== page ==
There are a few books I consider “must reads” for people in student ministry (if you want to know what they are ask me). Recently I read a book I would add to that list and it’s called Gospel-Centered Youth Ministry. It’s one of the most theological and practical books I have ever read in regards to student ministry.
One of the strengths of this book is the variety of voices. Every chapter focuses on a different area of student ministry and each chapter is written by someone who has a passion and gifting in that area. Each chapter is written pretty much in the same way – a section on how the Gospel informs and shapes that area of student ministry and a section on how to practically grow in that area of student ministry. Also, at the end of each chapter there is a list of recommended books on the subject of the chapter.
Two of my favorite chapters were Eric McKiddie’s chapter on expositional teaching and Tom Olson’s chapter on singing. All the chapters in this book were excellent but these two were the ones that impacted me the most.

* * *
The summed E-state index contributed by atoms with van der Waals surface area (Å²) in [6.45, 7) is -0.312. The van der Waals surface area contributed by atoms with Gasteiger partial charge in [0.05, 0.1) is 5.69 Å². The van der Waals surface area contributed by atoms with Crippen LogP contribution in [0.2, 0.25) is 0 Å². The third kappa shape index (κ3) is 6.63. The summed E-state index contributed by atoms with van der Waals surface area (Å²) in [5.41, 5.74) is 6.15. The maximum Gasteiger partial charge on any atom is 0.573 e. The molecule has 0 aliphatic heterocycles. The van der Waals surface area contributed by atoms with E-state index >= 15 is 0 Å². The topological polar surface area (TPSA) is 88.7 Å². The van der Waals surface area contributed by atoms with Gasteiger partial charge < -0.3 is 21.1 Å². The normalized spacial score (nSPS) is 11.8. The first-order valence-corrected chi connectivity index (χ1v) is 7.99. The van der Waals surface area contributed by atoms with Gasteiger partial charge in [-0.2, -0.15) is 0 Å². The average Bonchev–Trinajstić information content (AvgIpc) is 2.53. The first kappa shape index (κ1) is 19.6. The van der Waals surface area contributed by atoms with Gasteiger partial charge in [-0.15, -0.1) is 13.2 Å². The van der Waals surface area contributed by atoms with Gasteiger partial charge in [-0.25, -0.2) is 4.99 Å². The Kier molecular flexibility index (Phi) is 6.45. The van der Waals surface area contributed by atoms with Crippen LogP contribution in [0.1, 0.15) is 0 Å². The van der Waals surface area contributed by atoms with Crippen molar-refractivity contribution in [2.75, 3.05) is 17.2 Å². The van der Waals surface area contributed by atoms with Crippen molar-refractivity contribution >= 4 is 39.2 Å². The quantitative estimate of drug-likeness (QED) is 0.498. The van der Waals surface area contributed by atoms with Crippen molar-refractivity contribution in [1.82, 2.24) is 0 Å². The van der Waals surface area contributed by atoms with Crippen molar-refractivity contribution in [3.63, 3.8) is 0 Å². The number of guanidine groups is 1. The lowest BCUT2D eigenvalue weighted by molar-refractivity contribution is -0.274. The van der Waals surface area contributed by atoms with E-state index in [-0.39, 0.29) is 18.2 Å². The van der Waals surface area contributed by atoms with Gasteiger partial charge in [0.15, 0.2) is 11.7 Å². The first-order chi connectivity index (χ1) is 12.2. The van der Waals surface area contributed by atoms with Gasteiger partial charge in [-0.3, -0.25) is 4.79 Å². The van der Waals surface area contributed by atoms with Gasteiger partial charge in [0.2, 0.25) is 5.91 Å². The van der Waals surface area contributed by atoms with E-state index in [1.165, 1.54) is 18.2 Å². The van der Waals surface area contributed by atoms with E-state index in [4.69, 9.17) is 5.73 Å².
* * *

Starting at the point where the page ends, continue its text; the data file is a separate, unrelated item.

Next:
In McKiddie’s chapter, he argues that teaching the Bible is the main task of anyone in student ministry. He says, “While fun is an indispensable part of youth ministry, your main task is to convince your students, week after week, why they need Jesus and to show how the Gospel profoundly after every area of life” (page 55). He believes expositional teaching is the best method for this. After giving his reasons for expositional teaching in student ministry he gives some practical steps in how to craft a Biblical expositional sermon for students. His steps serve as great reminders for people newer to writing sermons as well as to seasoned veterans. Olson’s chapter on singing was another one that I really enjoyed. He argues that corporate worship should be vital a part of student ministry. He says, “It’s not just a warm-up for the message or a means to corral hyperactive teenagers. God has made singing important. Singing is vital for the health of our students and the strength of our ministries and, in harmony with strong teaching, singing will get the word of Christ dwelling richly in their lives” (page 142).